"It sinks in about seven minutes," he said.
Affleck explained why he agreed to do the film and defer his salary until after the picture makes back its budget. All key people on "Pearl Harbor" have deferred their fees.
"The story is important. It resonates. It's the right thing to do," he said. "You don't want the filmmakers to make any sacrifices that affect the quality. You want all the money up there to make the kind of film you can be proud of. My experience is that it is much more satisfying personally and professionally to be in a movie I can be proud of, and that means something more than to cash a big check."
Bay praised the military for its "massive" support, saying "Pearl Harbor" could never be made without it.
"But I'm pretty sure, after this film is finished, they will never do another Pearl Harbor movie here."
Though several dignitaries -- including an admiral, a governor and an award-winning producer and director -- attended yesterday's wreath-laying ceremony at the USS Arizona Memorial, actor Ben Affleck was the center of attention.
Affleck, star of "Pearl Harbor," comes across a bit shy and reserved but certainly serious when it comes to his craft.
The actor talked comfortably about a usually forbidden subject in Hollywood: money. Affleck explained why he, as well as all the other key players in the film, have deferred their salaries until after "Pearl Harbor" makes back its massive budget because they believe in the story and want it made without compromise.
Affleck was so passionate about the subject that he seemed a little annoyed when co-star Cuba Gooding Jr., who won an Oscar for his role in "Jerry McGuire" and its slogan "Show me the money!" interrupted to joke about wanting the money up front. Affleck never finished his answer.
Affleck, who is a few inches taller than 6 feet and built rock solid, said he hasn't been "this excited to do a movie in a long time, and nobody is as surprised as I am at that."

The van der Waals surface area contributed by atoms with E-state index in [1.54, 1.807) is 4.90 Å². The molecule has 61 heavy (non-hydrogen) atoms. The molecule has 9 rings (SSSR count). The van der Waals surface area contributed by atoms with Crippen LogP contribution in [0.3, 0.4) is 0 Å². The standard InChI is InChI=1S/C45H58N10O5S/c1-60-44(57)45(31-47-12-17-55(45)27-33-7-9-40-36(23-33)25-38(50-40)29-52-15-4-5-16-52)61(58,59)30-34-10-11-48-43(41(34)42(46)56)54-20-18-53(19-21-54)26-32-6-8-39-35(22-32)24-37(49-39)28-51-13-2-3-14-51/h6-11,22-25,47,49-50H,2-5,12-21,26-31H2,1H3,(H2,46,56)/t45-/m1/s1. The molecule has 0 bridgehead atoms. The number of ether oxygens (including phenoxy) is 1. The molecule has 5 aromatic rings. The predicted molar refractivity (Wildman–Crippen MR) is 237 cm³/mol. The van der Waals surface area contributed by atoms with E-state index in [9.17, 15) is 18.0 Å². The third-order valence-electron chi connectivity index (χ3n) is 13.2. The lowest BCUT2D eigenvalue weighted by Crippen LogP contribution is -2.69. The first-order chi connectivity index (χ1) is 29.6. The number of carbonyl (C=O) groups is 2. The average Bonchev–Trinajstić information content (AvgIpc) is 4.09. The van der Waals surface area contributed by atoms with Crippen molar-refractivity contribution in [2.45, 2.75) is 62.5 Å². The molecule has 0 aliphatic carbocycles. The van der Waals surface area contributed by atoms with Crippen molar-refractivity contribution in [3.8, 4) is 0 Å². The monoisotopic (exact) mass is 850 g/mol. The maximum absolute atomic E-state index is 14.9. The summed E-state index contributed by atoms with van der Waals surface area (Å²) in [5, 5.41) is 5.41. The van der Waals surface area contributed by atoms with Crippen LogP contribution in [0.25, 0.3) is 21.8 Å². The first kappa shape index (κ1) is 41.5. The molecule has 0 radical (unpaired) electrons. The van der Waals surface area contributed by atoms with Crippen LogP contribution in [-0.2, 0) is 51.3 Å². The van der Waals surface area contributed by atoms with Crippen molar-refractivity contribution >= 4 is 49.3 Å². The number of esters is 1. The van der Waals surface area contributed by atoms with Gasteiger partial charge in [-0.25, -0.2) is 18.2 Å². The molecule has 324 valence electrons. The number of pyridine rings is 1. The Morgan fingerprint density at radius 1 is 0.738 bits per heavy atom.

"I never thought I'd be doing Michael Bay's next movie for no money," he said.
And when he was offered the role, he expected the script by Randall Wallace, who wrote "Braveheart," to be the "popcorn that was 'Armageddon.'"
"But the story is really uncompromising and honest about what the survivors of the Japanese attack went through," Affleck said. "I really believe that this film will be the definitive piece about the attack."
Affleck researched the Pearl Harbor attack but until yesterday had never been to the Arizona Memorial.
"To see it in person, to read the names of those who died, to stand where so many perished for their country profoundly touched me," he said. "When you usually do a movie, you hope to just entertain people. But today was a major reminder of what my role here is and what this movie should mean."
Affleck said "Pearl Harbor" does not glamorize or give a false impression of war.
"War is something awful and not something to celebrate," he said. "And this is not a movie that says one side is good and the other side is bad for sneak-attacking us.
"The story makes note of economic factors that may have contributed to the Japanese attacking Pearl Harbor."
Affleck and co-star Josh Hartnett spent four days with the U.S. Army Rangers training for their roles.
"We thought we were going to have a kind of actory-OK sort of experience, where we would learn things like how to salute," Affleck said. "But the first day was like the first 20 minutes of 'Full Metal Jacket.'
"It was an extraordinary, incredible experience, truly grueling and difficult."
The actors got up at 5 a.m. and went to bed at 11 p.m. In between there were "lots and lots of push-ups" and menial duties.
"I had never scrubbed a urinal in my entire life," Affleck said, "never knew how to. I do now."